“We said, how do we redesign this body armor so that women can be safe and feel secure and have the same protection that men do? Because if body armor is heavy or doesn't fit you correctly, you can't escape in the same way,” said Schwope Cochran.
“Having that experience helped me learn that I needed to think about who is using that end product, redesign it and get that feedback from those consumers in real time so that we could really optimize that.”
Toward the end of the discussion, the panelists took several questions from the audience, offering some final words of wisdom for the group. They emphasized the importance of taking risks, finding the right team to support your endeavors, making lasting connections and writing your own definition of success.
“Sometimes we put all these parameters around ourselves, like here's the boxes we're supposed to check,” said Schwope Cochran. “We need to get a bachelor's degree, then decide if we're going to go work or get a master's degree. And then family pressures. But we don't have to do it the way everyone did it before. You just have to do it your way and love every bit of it. And that's where the magic happens in my mind.”
About the Panelists
Nancy Dawes earned her bachelor’s in chemical engineering from Ohio State. A rare cross-disciplinary serial innovator and business builder, she has been recognized by Procter & Gamble as one of their most elite technologists. During her 38-year career at P&G, she developed multiple industry-defining products that materially transformed the company’s business results across Duncan Hines, Pringles, Olay, and Head and Shoulders. She holds six granted patents, is a published author and is passionate about consulting with local early-stage entrepreneurs. Dawes earned the College of Engineering’s Benjamin G. Lamme Meritorious Achievement Medal in 2021, and is a Texnikoi Outstanding Alumna (1998) and Distinguished Alumna (2012).
Janet Braun earned a bachelor’s in industrial and systems engineering, and a JD with honors, both from Ohio State. She is a startup advisor in legal and operational roles. Most recently she served as general counsel and chief operating officer of HBT Labs, Inc., which focuses on complex injectable pharmaceuticals and was acquired by American Regent, Inc. in 2022. Braun has more than 25 years of experience as a corporate lawyer and is currently a councilmember for the City of South Pasadena in California. She has also served on the board of directors of many nonprofit organizations. She received the Distinguished Alumni Award for Entrepreneurship and Innovation from the College of Engineering in 2021.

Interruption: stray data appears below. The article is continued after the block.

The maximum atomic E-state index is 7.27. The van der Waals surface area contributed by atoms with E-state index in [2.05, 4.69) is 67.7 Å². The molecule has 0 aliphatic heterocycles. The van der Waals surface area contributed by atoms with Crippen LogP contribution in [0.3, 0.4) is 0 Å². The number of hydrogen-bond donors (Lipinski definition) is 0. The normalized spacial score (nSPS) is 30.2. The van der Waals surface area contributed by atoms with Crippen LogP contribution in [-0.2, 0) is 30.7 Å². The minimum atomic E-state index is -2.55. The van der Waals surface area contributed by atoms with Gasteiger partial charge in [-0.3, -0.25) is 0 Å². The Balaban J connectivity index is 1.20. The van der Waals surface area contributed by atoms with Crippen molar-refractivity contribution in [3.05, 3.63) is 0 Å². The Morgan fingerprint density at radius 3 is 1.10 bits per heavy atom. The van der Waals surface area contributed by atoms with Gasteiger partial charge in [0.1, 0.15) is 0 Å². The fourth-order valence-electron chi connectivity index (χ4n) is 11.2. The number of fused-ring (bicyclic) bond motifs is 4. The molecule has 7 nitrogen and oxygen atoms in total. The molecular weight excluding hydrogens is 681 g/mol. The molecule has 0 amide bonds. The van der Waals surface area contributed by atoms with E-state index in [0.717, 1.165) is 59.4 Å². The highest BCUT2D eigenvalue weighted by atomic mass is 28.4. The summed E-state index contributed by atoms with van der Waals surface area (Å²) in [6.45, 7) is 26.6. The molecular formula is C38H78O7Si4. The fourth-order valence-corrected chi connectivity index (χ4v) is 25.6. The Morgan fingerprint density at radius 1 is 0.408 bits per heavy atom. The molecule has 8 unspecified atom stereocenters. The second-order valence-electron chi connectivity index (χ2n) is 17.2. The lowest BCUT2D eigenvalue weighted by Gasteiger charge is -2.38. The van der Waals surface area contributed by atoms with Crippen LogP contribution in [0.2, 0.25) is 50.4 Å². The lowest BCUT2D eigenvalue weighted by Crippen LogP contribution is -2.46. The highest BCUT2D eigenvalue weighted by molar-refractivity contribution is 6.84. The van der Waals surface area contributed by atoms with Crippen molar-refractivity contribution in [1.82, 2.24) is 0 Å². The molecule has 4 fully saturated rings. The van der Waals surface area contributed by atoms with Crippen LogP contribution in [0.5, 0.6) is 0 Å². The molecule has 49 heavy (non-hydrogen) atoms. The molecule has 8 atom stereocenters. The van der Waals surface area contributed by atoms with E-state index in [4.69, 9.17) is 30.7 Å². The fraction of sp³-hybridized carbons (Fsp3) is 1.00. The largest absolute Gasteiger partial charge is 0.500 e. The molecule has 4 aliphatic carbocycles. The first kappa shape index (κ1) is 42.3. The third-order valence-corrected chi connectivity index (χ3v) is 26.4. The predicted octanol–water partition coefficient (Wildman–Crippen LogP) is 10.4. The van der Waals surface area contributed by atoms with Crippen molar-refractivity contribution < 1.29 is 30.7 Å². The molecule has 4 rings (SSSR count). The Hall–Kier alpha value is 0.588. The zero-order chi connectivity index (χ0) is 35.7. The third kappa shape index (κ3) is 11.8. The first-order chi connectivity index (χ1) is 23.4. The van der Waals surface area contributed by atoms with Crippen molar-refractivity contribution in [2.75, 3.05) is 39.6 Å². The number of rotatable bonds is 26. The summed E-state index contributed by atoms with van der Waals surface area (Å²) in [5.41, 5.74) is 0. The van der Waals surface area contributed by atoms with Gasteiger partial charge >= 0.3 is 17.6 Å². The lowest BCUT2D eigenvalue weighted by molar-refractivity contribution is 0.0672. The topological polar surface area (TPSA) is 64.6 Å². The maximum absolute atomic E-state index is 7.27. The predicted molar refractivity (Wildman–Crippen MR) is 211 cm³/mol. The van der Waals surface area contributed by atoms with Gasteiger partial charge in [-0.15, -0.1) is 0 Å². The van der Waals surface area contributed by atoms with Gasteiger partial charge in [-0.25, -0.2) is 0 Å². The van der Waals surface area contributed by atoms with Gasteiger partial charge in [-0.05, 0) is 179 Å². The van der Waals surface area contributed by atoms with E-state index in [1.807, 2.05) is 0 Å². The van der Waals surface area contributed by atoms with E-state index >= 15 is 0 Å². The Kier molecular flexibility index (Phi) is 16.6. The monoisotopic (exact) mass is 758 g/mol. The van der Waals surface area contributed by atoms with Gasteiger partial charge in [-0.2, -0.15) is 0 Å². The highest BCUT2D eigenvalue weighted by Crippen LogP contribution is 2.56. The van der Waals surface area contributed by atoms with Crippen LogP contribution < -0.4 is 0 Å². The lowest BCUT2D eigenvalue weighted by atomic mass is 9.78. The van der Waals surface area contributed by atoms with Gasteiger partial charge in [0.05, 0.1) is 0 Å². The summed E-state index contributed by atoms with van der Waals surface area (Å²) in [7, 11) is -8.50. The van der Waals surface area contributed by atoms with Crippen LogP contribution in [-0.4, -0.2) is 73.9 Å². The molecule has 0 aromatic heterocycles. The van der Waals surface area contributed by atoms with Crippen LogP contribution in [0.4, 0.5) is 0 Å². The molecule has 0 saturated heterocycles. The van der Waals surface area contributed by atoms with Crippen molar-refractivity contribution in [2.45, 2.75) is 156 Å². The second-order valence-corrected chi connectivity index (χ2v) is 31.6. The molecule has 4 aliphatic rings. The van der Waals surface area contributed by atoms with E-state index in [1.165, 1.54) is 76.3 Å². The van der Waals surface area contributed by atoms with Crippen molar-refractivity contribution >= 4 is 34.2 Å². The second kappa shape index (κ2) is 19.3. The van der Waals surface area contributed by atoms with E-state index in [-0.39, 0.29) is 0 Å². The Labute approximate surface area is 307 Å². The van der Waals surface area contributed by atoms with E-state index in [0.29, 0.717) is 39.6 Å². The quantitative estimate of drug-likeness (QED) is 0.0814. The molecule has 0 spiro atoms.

Lee Ann Schwope Cochran earned her bachelor’s in materials science and engineering from Ohio State. Currently a partner with Amphora Consulting, she has spent nearly 20 years in corporate workplaces across the aerospace, defense, startup and non-profit industries. She offers expertise in areas including research, business development, sales and strategic marketing capabilities. Schwope Cochran advocates for women and girls’ access to education and works to advance the cultures of diversity, equity and inclusion in STEM. In 2020, she was presented with the College of Engineering’s Texnikoi Outstanding Alumni Award.
To learn more about BEWEL, visit engineering.osu.edu/bewel.
by Meggie Biss, College of Engineering Communications | email@example.com